Trillions of bacteria and other microbes live in your gut, collectively known as the microbiome and weighing up to 2kg in total. But they aren’t unwanted guests – they help to digest your food and make a vital contribution to health.
And, as we’re discovering through our own research studies, they play a vital role in determining your unique personal responses to food.
There has been an explosion in research into the community of microbes that live in our gut, known as the gut microbiome, in recent years. Research has linked our gut bacteria to how efficiently our body breaks down food, the health of our immune system and even brain function.
Microbes begin to populate our gut on the day we are born. But the microbes that live in our gut are not permanent residents. Like a thriving city, the inhabitants of our microbial habitat come and go over time.
But exactly which microbes live in our gut depends on many factors. Diet is an obvious example, and people who eat a wide variety of plant-based foods usually have a more diverse gut microbiome.
Intriguingly, genetics seems to play only a minor role – we’ve found that identical twins only share 37% of their gut bacteria,only slightly more than two unrelated people.
Your gut microbiome has important effects on health
We’ve all been told that our genes make us who we are, but it turns out that our gut bacteria also have a powerful influence on our health.
Scientists sometimes refer to the microbiome as the ‘second genome’ because the inhabitants of our gut supply thousands of genes, enzymes, and biochemical pathways that we can’t provide for ourselves.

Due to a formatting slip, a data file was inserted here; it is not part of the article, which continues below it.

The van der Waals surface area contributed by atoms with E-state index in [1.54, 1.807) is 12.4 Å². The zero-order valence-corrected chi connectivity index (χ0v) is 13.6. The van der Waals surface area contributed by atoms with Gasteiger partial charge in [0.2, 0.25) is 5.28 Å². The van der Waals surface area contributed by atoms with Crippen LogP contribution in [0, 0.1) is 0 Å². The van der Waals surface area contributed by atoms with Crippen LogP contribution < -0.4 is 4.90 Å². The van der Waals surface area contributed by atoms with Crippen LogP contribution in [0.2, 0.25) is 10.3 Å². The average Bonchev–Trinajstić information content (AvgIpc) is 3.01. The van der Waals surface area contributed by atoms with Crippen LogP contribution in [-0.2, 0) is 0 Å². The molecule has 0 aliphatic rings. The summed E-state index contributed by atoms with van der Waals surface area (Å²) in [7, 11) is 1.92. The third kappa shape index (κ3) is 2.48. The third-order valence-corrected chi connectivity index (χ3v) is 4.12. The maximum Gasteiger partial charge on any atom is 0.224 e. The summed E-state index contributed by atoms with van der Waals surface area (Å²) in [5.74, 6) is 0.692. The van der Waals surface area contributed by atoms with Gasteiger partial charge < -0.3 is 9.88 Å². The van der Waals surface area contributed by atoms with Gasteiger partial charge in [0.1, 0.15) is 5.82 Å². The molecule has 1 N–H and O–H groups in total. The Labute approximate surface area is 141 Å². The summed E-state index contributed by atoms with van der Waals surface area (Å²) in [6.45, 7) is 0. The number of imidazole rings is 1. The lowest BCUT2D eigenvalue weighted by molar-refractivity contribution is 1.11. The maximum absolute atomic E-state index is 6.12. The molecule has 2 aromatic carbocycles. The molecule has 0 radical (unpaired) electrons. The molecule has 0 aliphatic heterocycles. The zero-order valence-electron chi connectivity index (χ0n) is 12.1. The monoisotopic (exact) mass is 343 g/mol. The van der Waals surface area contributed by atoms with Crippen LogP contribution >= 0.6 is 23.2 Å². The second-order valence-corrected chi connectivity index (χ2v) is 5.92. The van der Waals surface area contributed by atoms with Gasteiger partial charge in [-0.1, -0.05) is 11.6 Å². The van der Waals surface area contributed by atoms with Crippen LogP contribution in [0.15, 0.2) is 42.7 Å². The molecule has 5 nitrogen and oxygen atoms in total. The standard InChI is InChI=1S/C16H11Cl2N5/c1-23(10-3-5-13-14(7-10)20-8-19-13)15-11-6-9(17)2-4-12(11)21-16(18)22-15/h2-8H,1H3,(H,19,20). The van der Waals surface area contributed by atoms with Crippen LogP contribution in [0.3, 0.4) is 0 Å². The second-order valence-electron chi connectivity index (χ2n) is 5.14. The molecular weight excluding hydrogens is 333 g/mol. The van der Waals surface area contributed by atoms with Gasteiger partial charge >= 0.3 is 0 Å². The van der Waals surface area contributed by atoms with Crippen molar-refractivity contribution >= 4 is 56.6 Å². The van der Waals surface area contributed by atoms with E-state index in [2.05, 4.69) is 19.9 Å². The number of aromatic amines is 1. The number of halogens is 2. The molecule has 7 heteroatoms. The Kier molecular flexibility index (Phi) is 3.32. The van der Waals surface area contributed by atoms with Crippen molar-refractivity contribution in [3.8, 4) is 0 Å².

The functions provided by our gut bacteria are extensive, from digesting fiber or producing essential vitamins and messenger molecules to fighting off disease and maybe even manipulating our moods.
Substances produced by our gut bacteria are absorbed into our blood via our intestinal cells and perform functions in our organs, immune system, and nervous system.
For example, propionate – a molecule produced by our gut bacteria when they digest fiber – sets off a chain of events in the body leading to improved blood sugar control.
A healthy gut full of microbes also doesn’t leave much space or resources for pathogens, and our microbiome helps to defend against harmful pathogens by occupying the available space and living on all the food that’s in there. The ‘friendly’ bacteria in our gut even produce substances that kill or inhibit unwelcome visitors.
Your microbiome affects how you respond to food
The bacteria that live in our gut may explain why even identical twins with the same genes respond to the same foods differently. Scientists can accurately predict how our blood sugar changes after food using data about our gut bacteria, while our own research shows that genes don’t accurately predict our responses to food.
Researchers have found that the identity of the microbes living in our gut can also impact the effectiveness of changes to how we eat. A 2015 study from the University of Gothenburg showed that people with high levels of a particular type of bacteria in their gut called Prevotella responded better to dietary changes intended to improve blood sugar control.
Like any ecosystem, the community of microbes in our gut is a delicate balance. When the microbes in our gut are out of balance, This imbalance has been associated with a range of conditions, including inflammatory bowel disease, chronic fatigue syndrome and even cancer.